Other Options to Stop Junk Mail
In the U.S., if you are the proud owner of a credit card, then the odds are pretty good that one of the major credit reporting agencies like Equifax, Experian or TransUnion have your name, address, and your credit history and rating on file and available for any company out there to check. Whenever you receive an pre-screened offer for a loan or credit card from a bank or credit card company, the chances are that the company already ran a check against your credit information to not only learn about your credit rating, but also to obtain your name and contact info from one of those consumer credit reporting companies.
The preferred place to go to specifically opt out of these credit reporting companies providing your information is at OptOutPrescreen.com. This opt-out service specifically targets those sort of “prescreened” offers for credit. You can either quickly opt out electronically using the online form, which will last for five years before your name is removed from the opt-out list again, or you can sign up for permanent opt-out. However, to permanently opt-out, you’ll need to print out and mail in a paper form.
If you hate email as much as I do, you might also sign up with and donate to the Private Citizen organization. This is a group that will not only send your opt-out authorization to the eight largest junk mail firms in the industry, but they’ll also send it to Congress just to let the U.S. Congress know how annoying you feel junk mail is. Private Citizen is really more of an activist/lobbying organization, so you’ll want to sign up there if you just want to take a stand against paper junk mail.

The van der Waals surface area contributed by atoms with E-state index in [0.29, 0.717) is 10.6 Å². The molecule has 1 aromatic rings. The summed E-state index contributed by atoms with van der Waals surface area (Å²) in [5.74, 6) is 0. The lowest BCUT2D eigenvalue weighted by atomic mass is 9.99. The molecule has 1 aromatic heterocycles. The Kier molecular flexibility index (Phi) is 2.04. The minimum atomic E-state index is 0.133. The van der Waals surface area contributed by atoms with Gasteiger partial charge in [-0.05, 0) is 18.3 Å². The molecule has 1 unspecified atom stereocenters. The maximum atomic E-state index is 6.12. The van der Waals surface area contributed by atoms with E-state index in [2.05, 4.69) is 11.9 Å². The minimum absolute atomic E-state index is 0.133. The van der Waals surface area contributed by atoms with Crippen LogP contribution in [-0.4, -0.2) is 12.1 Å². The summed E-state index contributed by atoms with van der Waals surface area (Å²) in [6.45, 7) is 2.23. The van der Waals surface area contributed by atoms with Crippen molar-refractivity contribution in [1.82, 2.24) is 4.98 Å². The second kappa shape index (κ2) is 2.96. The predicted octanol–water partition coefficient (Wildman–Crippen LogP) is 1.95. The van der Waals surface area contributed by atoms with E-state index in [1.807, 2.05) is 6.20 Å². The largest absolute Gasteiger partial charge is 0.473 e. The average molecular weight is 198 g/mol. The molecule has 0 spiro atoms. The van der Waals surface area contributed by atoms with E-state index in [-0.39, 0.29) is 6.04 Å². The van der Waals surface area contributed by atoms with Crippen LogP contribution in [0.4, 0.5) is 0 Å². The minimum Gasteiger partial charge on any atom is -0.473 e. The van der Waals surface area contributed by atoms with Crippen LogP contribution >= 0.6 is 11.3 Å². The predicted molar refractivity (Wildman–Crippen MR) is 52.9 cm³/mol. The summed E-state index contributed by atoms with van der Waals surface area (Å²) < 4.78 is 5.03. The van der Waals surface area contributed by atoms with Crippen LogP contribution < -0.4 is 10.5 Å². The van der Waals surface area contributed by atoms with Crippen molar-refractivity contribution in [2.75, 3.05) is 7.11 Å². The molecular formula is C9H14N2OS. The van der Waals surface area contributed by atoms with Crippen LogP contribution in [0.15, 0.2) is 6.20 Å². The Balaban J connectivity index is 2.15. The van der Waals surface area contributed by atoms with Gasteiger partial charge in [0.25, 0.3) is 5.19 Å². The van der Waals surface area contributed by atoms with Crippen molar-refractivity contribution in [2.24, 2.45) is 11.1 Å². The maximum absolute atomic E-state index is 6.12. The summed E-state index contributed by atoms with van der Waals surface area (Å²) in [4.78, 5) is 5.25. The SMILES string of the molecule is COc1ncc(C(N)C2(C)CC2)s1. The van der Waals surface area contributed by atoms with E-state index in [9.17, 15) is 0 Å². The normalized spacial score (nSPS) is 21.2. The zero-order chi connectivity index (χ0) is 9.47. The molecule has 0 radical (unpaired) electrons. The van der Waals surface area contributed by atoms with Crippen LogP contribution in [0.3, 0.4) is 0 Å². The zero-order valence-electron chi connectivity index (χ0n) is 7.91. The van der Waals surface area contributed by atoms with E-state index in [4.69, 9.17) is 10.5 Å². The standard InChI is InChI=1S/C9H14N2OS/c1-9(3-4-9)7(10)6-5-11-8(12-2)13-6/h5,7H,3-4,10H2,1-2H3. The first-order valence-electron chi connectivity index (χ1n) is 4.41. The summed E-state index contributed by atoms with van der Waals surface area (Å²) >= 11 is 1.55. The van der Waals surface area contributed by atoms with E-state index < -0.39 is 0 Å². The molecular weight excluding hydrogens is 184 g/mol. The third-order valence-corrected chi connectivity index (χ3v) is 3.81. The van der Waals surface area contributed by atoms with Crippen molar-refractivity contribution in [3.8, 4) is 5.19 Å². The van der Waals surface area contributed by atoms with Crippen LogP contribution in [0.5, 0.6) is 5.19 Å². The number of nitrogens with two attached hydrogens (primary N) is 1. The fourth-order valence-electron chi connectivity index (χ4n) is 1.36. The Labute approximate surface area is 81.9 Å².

Also, if you tend to give money to a lot of charities, you may not realize until it’s too late that charities are often the worst culprits when it comes to reselling contact information to third parties. To protect yourself from this, just sign up for a service like NetworkForGood.org, which allows you to give to your favorite charity anonymously, so there’s no chance your personal contact information being sold to direct mail marketers.
The bottom line: The best way to avoid junk mail is to always remember to fill out and send in the opt-out forms with every company you do business with. If you haven’t done it to this point, you can use the services above to remedy your junk mail problem. But moving forward, remember that every company you do business with is a potential source of junk mail. Always ask for their privacy opt out forms, and fill them out. You will be very glad you did, and your mailbox will thank you for it.
Image Credit: Opt in and Out by Stuart Miles at Shutterstock